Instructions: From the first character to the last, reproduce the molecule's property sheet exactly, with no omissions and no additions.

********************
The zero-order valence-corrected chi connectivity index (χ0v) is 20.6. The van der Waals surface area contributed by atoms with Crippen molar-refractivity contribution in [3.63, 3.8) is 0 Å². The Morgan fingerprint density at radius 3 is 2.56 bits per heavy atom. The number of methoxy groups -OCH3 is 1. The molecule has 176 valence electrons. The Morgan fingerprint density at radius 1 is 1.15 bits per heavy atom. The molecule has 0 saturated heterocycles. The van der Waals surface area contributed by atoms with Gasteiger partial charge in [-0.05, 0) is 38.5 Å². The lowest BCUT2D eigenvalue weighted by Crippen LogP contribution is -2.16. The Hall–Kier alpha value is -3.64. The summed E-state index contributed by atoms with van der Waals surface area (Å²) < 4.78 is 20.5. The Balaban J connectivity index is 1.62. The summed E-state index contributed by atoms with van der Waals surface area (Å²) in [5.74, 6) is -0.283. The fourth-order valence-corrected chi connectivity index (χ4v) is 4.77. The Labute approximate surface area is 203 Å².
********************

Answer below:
The zero-order valence-corrected chi connectivity index (χ0v) is 20.6. The van der Waals surface area contributed by atoms with Crippen molar-refractivity contribution in [3.63, 3.8) is 0 Å². The Morgan fingerprint density at radius 3 is 2.56 bits per heavy atom. The number of methoxy groups -OCH3 is 1. The molecule has 176 valence electrons. The Morgan fingerprint density at radius 1 is 1.15 bits per heavy atom. The molecule has 0 saturated heterocycles. The van der Waals surface area contributed by atoms with Gasteiger partial charge in [-0.05, 0) is 38.5 Å². The lowest BCUT2D eigenvalue weighted by Crippen LogP contribution is -2.16. The Hall–Kier alpha value is -3.64. The summed E-state index contributed by atoms with van der Waals surface area (Å²) < 4.78 is 20.5. The Balaban J connectivity index is 1.62. The summed E-state index contributed by atoms with van der Waals surface area (Å²) in [5.74, 6) is -0.283. The fourth-order valence-corrected chi connectivity index (χ4v) is 4.77. The Labute approximate surface area is 203 Å².